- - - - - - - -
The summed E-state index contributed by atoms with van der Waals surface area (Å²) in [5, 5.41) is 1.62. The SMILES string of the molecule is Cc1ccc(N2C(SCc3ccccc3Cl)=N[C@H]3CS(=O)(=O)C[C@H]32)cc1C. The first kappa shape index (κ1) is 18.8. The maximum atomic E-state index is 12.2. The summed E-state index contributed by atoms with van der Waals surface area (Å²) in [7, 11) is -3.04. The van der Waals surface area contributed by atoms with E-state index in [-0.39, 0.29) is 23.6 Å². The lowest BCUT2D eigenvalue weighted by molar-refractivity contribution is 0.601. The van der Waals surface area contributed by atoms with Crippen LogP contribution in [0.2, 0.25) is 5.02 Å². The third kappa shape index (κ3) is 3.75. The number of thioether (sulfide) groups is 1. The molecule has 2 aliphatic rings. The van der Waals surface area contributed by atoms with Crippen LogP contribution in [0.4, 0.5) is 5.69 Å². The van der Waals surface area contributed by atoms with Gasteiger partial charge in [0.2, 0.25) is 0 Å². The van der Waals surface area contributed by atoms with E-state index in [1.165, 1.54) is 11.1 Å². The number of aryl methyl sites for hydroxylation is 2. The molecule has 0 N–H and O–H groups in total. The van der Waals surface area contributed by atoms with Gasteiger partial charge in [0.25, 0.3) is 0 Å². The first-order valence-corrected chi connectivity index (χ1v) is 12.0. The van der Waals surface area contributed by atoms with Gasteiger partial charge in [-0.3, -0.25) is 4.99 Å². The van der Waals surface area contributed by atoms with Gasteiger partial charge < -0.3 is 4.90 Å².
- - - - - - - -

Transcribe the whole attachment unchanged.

The summed E-state index contributed by atoms with van der Waals surface area (Å²) in [5, 5.41) is 1.62. The SMILES string of the molecule is Cc1ccc(N2C(SCc3ccccc3Cl)=N[C@H]3CS(=O)(=O)C[C@H]32)cc1C. The first kappa shape index (κ1) is 18.8. The maximum atomic E-state index is 12.2. The summed E-state index contributed by atoms with van der Waals surface area (Å²) in [7, 11) is -3.04. The van der Waals surface area contributed by atoms with E-state index in [-0.39, 0.29) is 23.6 Å². The lowest BCUT2D eigenvalue weighted by molar-refractivity contribution is 0.601. The van der Waals surface area contributed by atoms with Crippen LogP contribution in [0.2, 0.25) is 5.02 Å². The third kappa shape index (κ3) is 3.75. The number of thioether (sulfide) groups is 1. The molecule has 2 aliphatic rings. The van der Waals surface area contributed by atoms with Crippen LogP contribution in [0.4, 0.5) is 5.69 Å². The van der Waals surface area contributed by atoms with Gasteiger partial charge in [0.2, 0.25) is 0 Å². The van der Waals surface area contributed by atoms with E-state index in [1.165, 1.54) is 11.1 Å². The number of aryl methyl sites for hydroxylation is 2. The molecule has 0 N–H and O–H groups in total. The van der Waals surface area contributed by atoms with Gasteiger partial charge in [0.25, 0.3) is 0 Å². The first-order valence-corrected chi connectivity index (χ1v) is 12.0. The van der Waals surface area contributed by atoms with Gasteiger partial charge in [-0.3, -0.25) is 4.99 Å². The van der Waals surface area contributed by atoms with Gasteiger partial charge < -0.3 is 4.90 Å².